Fleet-footed Petaluma feline has yen for thievery

Della looks like a normal, well-loved pet. But don’t be misled by that sweet expression. Della is a thief. What’s more, she continues her crime spree almost daily.|

Like most cats, Della is inscrutable. Her gold-green eyes look calmly around the room. Her black fur gleams, thanks to frequent petting. She sits in the middle of the living room, tail neatly wrapped around her legs, then yawns, showing a pink tongue and sharp white teeth.

Della looks like a normal, well-loved pet. But don’t be misled by that sweet expression, or the way she sleeps in Petaluma owner Tony Buckmaster’s arms almost every night. Della is a thief, possibly on the Most Wanted list of the FBI (Feline Bureau of Investigation). What’s more, she continues her crime spree almost daily.

Buckmaster and his wife, Hanne, say Della’s about 4 years old.

Della’s wayward ways, and nefarious habits, started when she was about 2. It began with small stuffed toys, Tony said. The couple’s neighbor, Gary Cader, had some in his garage and Della brought one home: a stuffed monkey. The Buckmasters recognized it as Cader’s and returned it.

That was only the beginning. “She’d bring one over,” Hanne said, “and we’d take it back.”

Cader, it seems, may be an accomplice, encouraging Della’s thievery. “He bought more for her,” Hanne Buckmaster said.

Della, it turned out, took the title Cat Burglar seriously. Next up were several Beanie Babies. Although she’s on the small side, Della seems undaunted by the size of items she fancies.

“She went into one neighbor’s house,” Hanne Buckmaster said, “and stole a teddy bear from his coffee table. He watched her take it over the fence, figured out where she lived and found the bear in our backyard.”

After the Great Teddy Bear Caper, Della discovered her true calling: liberating garden gloves. Again, she stole first from Cader. “He’s in the construction business,” Tony said, “so he has packs of them. She even brought home a stapled-together pair, tags still attached.”

Eventually Cader tired of never having gloves and began hiding them from Della. “Then,” Hanne Buckmaster said, “she started showing up with more random gloves.” At this point, the Buckmasters, who pride themselves on being good neighbors, warned folks on their street about their pilfering feline.

Now, Hanne Buckmaster said, “she’s going further afield.”

In desperation, after the cat had brought home almost two dozen gloves, she posted the following on a popular Petaluma Facebook group:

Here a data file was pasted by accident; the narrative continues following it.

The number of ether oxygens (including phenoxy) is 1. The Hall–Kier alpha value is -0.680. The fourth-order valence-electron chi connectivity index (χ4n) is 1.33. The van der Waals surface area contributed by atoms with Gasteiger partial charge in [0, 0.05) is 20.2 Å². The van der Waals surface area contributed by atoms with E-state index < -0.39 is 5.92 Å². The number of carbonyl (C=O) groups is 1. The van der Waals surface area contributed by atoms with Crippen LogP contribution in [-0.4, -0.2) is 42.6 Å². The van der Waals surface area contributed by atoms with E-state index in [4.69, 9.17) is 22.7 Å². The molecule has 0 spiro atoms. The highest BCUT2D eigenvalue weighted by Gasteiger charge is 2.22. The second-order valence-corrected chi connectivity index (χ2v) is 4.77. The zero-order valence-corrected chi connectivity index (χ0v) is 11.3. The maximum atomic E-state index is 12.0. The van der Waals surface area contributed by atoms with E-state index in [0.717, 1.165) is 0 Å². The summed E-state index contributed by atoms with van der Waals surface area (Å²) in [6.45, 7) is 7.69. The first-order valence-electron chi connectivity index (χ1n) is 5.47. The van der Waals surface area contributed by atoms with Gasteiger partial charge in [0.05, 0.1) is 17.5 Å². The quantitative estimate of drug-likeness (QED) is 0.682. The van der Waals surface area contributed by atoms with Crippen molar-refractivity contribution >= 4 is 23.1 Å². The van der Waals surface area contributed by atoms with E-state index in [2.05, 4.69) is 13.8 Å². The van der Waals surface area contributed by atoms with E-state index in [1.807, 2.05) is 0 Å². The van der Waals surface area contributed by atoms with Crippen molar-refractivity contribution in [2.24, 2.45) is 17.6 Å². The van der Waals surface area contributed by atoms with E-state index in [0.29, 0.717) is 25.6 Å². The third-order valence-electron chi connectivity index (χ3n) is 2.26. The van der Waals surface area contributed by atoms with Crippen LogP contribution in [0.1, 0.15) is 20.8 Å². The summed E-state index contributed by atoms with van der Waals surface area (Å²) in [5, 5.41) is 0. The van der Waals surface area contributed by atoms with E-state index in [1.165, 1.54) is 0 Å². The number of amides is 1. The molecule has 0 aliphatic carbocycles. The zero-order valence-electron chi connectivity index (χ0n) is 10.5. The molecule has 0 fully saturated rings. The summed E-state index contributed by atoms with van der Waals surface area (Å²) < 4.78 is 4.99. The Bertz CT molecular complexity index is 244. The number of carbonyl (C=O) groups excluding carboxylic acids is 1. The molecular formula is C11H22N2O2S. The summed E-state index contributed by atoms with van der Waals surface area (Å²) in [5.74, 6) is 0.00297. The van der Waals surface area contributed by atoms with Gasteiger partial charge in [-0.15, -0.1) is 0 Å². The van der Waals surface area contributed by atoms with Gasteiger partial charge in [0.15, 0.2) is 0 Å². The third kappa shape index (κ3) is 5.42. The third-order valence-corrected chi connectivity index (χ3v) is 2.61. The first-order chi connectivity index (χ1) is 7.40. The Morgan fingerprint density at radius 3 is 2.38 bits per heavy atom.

“I am reaching out to anyone living in the West Payran area. Keep your gardening gloves in a safe place!” She described Della’s kleptomania euphemistically as “a little problem” and warned, “Even though our immediate neighbors know to keep their gloves hidden, she is still coming home with just as many. Do any of these belong to you? If so we would love to return them!”

Hanne Buckmaster included a photo of a glove-filled basket and her husband supplied a video he’d taken of Della returning home from the hunt, prize firmly in her teeth. Head high, in pride perhaps, she carries the glove into the front yard, then sings the song of her people - or as she calls it, “her glove yowl” - to notify her family of the fine present she’s snatched.

The Facebook post alerted neighbor, and serious gardener, Carol Latvala.

“I had no idea where they were going,” Latvala said, “but figured it was something like missing socks (in the washer). When a nearly new one disappeared a few days ago, I did think it odd. I’m often taking them off and putting them back on, so I just wrote it off to absent-mindedness - or general dizzy blonde syndrome.”

Latvala was able to reclaim five, but many gloves are left, and Della keeps adding to her collection.

“She’s mischievous,” Hanne Buckmaster said. “She’ll sit on the fence and tease the neighbor’s dogs. They’re fenced in, so she sits above them, makes them bark.”

Tony smiled at the family’s felonious furball. “She’s goofy, so silly.”

Della, they said, has another quirk: this one legal. “She walks with us when we walk the dog.”

They find the cat’s career as an outlaw to be not only amusing, but a great way to turn neighbors into friends. No one’s gotten upset, they said - but no one gave Della gardening gloves for Christmas, either.

Hanne Buckmaster admitted that, rather than take Della to a cat psychologist or psychic, she encourages her “little problem.”

“I say ‘Thank you, Della.’ She’s doing it as a present; paying us back for taking care of her.”

On the bright side, the couple pointed out, Della never brings home lizards or mice, dead or alive.

Curiously, for all her interest in gardening gloves, Della isn’t the least interested in helping the Buckmasters in the garden. And she doesn’t seem to be a four-legged Robin Hood: stealing from the garden glove rich and giving to the gloveless. She’s not interested in finding new homes for her thefts, just in cadging them.

A quick Google search, “cats stealing things,” reveals Della’s not alone.

Oscar, a British cat, was fond of bringing home underwear; Speedy, a Swiss feline, preferred black socks.

And Dusty, from San Mateo, stole so many (more than 600) items from neighbors, his chagrined owners held a reverse garage sale to try and reunite owners and belongings.

“I wish she could talk,” Hanne Buckmaster said, looking wistfully at the cat, now tired of being inside and eager to stalk her latest prey. Early evening is her favorite hunting time, she said.

“She’s such a troublemaker,” she said, looking lovingly at the cat. “It’s so funny, sitting here like this. She knows we’re talking about her.”

Contact Towns Correspondent Katie Watts at goodegg2004@gmail.com.

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